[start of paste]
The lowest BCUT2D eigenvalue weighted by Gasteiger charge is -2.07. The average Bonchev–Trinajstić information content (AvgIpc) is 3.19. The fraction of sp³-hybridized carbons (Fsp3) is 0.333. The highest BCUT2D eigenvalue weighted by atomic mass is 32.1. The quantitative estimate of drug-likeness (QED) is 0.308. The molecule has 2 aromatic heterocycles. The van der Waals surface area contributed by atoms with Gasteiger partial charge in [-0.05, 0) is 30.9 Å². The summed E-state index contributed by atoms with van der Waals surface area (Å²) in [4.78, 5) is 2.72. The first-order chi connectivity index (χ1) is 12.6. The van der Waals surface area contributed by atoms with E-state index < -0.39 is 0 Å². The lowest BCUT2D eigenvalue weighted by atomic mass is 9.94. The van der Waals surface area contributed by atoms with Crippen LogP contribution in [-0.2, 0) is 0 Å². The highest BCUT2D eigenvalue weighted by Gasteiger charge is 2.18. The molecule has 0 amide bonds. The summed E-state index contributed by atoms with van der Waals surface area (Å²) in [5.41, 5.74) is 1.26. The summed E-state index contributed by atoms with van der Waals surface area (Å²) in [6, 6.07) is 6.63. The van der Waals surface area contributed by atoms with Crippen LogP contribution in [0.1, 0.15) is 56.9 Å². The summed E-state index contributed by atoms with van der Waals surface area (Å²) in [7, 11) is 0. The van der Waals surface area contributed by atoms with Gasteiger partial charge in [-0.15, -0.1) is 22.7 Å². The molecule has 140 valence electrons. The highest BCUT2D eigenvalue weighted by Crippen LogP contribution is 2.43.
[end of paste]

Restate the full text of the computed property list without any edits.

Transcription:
The lowest BCUT2D eigenvalue weighted by Gasteiger charge is -2.07. The average Bonchev–Trinajstić information content (AvgIpc) is 3.19. The fraction of sp³-hybridized carbons (Fsp3) is 0.333. The highest BCUT2D eigenvalue weighted by atomic mass is 32.1. The quantitative estimate of drug-likeness (QED) is 0.308. The molecule has 2 aromatic heterocycles. The van der Waals surface area contributed by atoms with Gasteiger partial charge in [-0.05, 0) is 30.9 Å². The summed E-state index contributed by atoms with van der Waals surface area (Å²) in [4.78, 5) is 2.72. The first-order chi connectivity index (χ1) is 12.6. The van der Waals surface area contributed by atoms with E-state index < -0.39 is 0 Å². The lowest BCUT2D eigenvalue weighted by atomic mass is 9.94. The van der Waals surface area contributed by atoms with Crippen LogP contribution in [-0.2, 0) is 0 Å². The highest BCUT2D eigenvalue weighted by Gasteiger charge is 2.18. The molecule has 0 amide bonds. The summed E-state index contributed by atoms with van der Waals surface area (Å²) in [5.41, 5.74) is 1.26. The summed E-state index contributed by atoms with van der Waals surface area (Å²) in [6, 6.07) is 6.63. The van der Waals surface area contributed by atoms with Crippen LogP contribution in [0.1, 0.15) is 56.9 Å². The summed E-state index contributed by atoms with van der Waals surface area (Å²) in [7, 11) is 0. The van der Waals surface area contributed by atoms with Gasteiger partial charge in [-0.15, -0.1) is 22.7 Å². The molecule has 140 valence electrons. The highest BCUT2D eigenvalue weighted by Crippen LogP contribution is 2.43.